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Neopia's Fill in the Blank News Source | 13th day of Swimming, Yr 26
The Neopian Times Week 118 > Articles > Another Story Seminar

Another Story Seminar

by oily106

DEEP CATACOMBS - Welcome back to the second article in this article series on how to write stories. Last article, we covered the basics of creating a character. In this article, we'll move onto using the characters and creating a plot.

Firstly, choose your viewpoint. Are you writing as "I" in first person, as if you were one of the characters? Because then everything you see and do will be influenced by the character.

You can also write in third person, as if you were there, watching your characters. Third person often allows you to describe events more freely, but first person often allows you to describe emotions more. Decide which one you want and stick to it! Changes in person are incredibly irritating!

Little touches help the story. A Gelert or Lupe may often describe smells as well as what they see, because they have an extremely sensitive nose. Flotsams have flippers, not feet – how is this going to affect them?

Occasionally, you may have to switch viewpoints, perhaps to build up an effective contrast. I usually do this with *** between two paragraphs, to indicate I've changed viewpoints. Some people choose to put one character into italics instead. Whatever you prefer, as long as you make it clear you are switching from one character to the other.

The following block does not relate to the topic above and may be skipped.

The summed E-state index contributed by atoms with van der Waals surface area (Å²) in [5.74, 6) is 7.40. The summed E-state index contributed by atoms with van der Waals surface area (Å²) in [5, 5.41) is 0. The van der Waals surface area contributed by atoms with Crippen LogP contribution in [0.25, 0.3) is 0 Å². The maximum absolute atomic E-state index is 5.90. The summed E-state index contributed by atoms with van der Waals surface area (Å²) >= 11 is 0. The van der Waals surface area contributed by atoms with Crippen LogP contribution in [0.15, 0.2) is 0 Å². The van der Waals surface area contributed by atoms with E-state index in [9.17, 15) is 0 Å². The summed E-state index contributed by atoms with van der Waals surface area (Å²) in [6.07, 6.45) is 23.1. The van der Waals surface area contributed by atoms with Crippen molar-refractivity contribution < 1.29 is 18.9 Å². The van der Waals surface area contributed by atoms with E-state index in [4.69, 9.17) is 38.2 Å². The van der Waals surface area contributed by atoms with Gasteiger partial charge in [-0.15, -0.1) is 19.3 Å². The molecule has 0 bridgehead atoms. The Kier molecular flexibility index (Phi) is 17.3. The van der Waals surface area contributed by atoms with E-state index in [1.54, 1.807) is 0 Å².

I think I've just about covered characters now and you've probably got restless and wondered how will I ever manage to make a story now? Well, you need another thing – a plot.


Plots are arguably the most important thing in a story. Plots are when you fall into your grandma's cellar and discover a mystic sword. Plots are when you walk down the road. They can be detailed or really pretty simple.

Plots are always driven by an event, or a problem. Characters may provide the problem but occasionally, you may just have to make up a problem from an outside influence.

This is where all your hard work in creating your characters comes into play. Examine them and try different categories.

First, there is your ordinary, everyday type story. Maybe a day in Neoschool for your pet; maybe just your character's birthday. Your Neohome is a great place to set a story: there's you and all your pets to consider and it's easy to find a good plot. Also included under this type of story are mini adventures: scary trips your pets have had on Halloween etc. I think it's best to try to include humour in this type of story too, to make it fun to read.

Second, there is what I term a "quest" type story. Maybe an artifact of huge destructive power or a mystical gem must be found in order to save/destroy the world. These type of stories are usually quite long and more "serious." They tend to be epic type adventures but there's a wide range of ideas available for them. You usually travel in tons of new places, meet new companions and dig up old legends, all while saving the world along the way.